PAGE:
“Burn All Night” a party to end all parties

Andy Mientus’s world premiere musical at Oberon delivers everything you’d want from the theater


Courtesy of Evgenia Eliseeva

Ashley LaLonde and the cast of “Burn All Night” warm up before rehearsals. “Burn All Night” made its world premiere at Oberon in Harvard Square on Aug. 18, 2017.

Natasha Roy, Milton Academy

You don’t set out to watch “Burn All Night” like with any other musical. As soon as you step into the Oberon Theater, the show — even before its opening number — promises to be different.

Clinks of glasses emanate from the bar, fuchsia neon light bathes the space around you, and disco balls glitter above your head. Soon, the dynamic cast — scattered among audience members — begins to dance around you, with you, and for you. For the next minute or so, you can barely distinguish audience members from cast members as everyone dances together. The performers then mount the stage to complete the lively opening number.

“Burn All Night,” with book and lyrics by Andy Mientus, had its world premiere Aug. 18, 2017. The show is directed by Jenny Koons and choreographed by Sam Pinkleton, with a score by Van Hughes, Nicholas LaGrasta, and Brett Moses. It is staged at the American Repertory Theater’s Oberon, right in Harvard Square. The nightclub-like space fills with pop-rock music, and you’re simultaneously in a Boston theater, an edgy nightclub, and right there on the New York streets with the characters.

Regardless, “Burn All Night” offers the audience an experience unlike any other: a glitzy night steeped in theatrics, glamor, and youthful antics — and an acid trip for good measure. Kitschy, inventive, and entertaining, it delivers everything you’d want from a night at the theater.

Simultaneously, it realistically unpacks all the complexities that enshroud the life of the millennial.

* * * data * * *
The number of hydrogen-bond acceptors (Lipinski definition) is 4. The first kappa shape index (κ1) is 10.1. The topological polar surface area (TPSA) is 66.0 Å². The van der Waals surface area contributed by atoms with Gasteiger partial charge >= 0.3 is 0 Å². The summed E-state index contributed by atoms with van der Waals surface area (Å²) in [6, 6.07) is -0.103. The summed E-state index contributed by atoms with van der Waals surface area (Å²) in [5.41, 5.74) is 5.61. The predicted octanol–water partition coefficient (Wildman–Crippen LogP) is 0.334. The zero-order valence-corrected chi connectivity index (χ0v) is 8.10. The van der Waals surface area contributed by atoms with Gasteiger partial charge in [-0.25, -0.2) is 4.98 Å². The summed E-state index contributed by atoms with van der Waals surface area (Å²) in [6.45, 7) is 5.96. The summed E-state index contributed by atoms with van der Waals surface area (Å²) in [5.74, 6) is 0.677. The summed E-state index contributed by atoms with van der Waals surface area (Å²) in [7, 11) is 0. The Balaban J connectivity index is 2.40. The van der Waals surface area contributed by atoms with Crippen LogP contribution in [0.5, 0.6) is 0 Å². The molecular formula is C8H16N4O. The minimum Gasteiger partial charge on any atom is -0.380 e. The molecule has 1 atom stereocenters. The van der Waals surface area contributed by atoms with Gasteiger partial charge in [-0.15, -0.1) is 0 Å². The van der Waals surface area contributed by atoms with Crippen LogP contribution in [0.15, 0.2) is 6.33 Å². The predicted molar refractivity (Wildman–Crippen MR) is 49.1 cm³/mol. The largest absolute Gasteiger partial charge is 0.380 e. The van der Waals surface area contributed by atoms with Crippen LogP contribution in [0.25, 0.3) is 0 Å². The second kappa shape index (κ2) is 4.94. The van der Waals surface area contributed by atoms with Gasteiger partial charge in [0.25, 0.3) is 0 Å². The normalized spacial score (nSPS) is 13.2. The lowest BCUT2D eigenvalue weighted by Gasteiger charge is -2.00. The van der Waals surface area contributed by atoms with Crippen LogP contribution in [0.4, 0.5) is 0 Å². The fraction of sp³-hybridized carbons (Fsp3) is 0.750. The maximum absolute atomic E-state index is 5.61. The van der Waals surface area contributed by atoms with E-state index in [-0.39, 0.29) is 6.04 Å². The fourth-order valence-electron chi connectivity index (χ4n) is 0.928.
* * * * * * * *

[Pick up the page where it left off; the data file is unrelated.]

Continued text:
The show’s backdrop of end-of-the-world earthquakes doesn’t feel too far-fetched given the environmental chaos that has now become synonymous with 21st-century life. To further complicate their lives, each of the characters — true to the average millennial — have large amounts of baggage to deal with (or rather, to ignore and not deal with). Themes of damaged parental relationships, domestic abuse survival, parental loss, and economic hardship plague these characters. They’re left dysfunctional and deeply flawed as they navigate through their daily lives.

Will is here for a good time, not a long time. But when it comes down to it, he hasn’t had a good time in a long time. He parties, enjoys himself, and lives for the moment, but all the while manipulates his relationships because of his own issues and feelings of loneliness. He’s enjoying himself, but is he really?

Zak, on the other hand, is decidedly incapable of enjoying himself. Your classic tortured-artist type, he’s neurotic, consistently surly, and intensely talented. Evoking Jim Morrison with every strum of his guitar, he miserably skulks through his life, breathing but not living. At some point you realize that he isn’t just mopey; he’s dealing with real issues and probably needs therapy. In fact, all the characters need therapy, not another drink.

But these two contrasting characters serve to examine the dichotomy that runs through the entire show. What’s the point in living a hollow life of “fun” if you’re left with no real relationships and a flimsy grip on reality? Or, why bother taking this troubling world as seriously as it should be taken, if you’re just going to be depressed in the process?